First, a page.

The September release of iOS 11 will see Apple implement a tweak to how certain links display.
When iOS 11 detects an AMP link in a shared URL, it will strip out the Google-defined data and revert it to a canonical link.
So, iOS users will go to the original published source of linked articles rather than Google-mediated ones inherent in AMP links.
Publishers should like this move: they’ll get greater control of traffic-flow from page visits.
The AMP project is a Google initiative aimed at making the web load faster, for pages and ads alike. It stands for Accelerated Mobile Page.
AMP links display in the Google Feed and Search. They show page versions that load doubly faster thanks to streamlining and data compression.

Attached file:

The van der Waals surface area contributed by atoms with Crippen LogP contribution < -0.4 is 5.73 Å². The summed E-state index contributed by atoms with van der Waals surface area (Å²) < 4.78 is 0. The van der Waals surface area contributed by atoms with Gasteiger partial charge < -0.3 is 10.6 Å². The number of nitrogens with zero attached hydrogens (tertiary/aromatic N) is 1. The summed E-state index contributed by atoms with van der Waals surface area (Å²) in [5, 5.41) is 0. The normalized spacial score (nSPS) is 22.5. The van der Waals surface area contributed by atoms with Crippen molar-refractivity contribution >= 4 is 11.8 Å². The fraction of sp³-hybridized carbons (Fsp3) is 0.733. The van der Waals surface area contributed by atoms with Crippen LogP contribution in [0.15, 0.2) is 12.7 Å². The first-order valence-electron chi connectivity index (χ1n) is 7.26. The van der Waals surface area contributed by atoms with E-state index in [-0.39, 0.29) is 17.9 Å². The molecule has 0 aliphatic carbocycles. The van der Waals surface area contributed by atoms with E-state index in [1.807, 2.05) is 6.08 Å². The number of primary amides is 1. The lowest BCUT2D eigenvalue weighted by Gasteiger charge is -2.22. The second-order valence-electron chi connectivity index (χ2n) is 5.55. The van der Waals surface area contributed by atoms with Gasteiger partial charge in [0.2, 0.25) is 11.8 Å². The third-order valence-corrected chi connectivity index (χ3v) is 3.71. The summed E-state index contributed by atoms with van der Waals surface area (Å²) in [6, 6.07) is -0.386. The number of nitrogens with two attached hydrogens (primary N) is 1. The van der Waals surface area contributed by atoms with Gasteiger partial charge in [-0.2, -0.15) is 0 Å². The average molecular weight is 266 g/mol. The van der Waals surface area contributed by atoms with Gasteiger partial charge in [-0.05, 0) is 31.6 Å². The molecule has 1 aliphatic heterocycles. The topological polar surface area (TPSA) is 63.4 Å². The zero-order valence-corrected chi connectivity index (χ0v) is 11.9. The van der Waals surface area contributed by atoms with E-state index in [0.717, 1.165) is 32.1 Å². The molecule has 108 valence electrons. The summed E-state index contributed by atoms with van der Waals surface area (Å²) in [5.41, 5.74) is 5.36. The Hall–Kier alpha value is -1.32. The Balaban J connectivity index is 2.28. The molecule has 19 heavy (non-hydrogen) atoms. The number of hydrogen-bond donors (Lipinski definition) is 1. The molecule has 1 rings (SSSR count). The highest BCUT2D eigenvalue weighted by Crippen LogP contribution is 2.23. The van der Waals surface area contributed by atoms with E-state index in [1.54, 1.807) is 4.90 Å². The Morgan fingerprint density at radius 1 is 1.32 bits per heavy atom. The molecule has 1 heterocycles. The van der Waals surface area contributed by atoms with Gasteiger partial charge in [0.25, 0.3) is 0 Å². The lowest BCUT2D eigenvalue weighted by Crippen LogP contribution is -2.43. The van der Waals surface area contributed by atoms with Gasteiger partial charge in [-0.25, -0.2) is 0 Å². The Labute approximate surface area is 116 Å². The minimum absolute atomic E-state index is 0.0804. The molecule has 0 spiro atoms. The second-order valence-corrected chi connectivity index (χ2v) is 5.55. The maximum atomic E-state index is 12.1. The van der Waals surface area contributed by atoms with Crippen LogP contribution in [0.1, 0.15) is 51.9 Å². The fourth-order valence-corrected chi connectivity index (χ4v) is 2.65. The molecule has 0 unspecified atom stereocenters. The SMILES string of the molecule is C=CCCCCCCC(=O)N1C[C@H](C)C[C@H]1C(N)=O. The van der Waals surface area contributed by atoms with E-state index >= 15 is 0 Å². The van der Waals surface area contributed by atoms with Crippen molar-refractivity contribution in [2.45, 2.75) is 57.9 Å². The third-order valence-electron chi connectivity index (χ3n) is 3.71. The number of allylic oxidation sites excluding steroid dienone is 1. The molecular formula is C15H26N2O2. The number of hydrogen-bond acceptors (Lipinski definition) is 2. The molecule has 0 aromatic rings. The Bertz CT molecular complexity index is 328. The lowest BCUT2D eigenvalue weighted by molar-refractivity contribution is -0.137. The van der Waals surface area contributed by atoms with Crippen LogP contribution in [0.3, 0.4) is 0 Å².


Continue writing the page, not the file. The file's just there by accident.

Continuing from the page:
This may seem anti-Google, but no. It looks like Google asked Apple (and others) to do it.
A technical lead from the AMP project posted on Hacker News that they want all browser vendors to strip AMP links from shared URLs. Indeed, AMP policies say that all platforms should show canonical article URLs whenever possible.
The implementation by Safari treats AMP links as a special case. Google techs hope broader solutions for canonical-linking will arise soon.
Is AMP working for you, or causing you headaches? How do you want these links handled?
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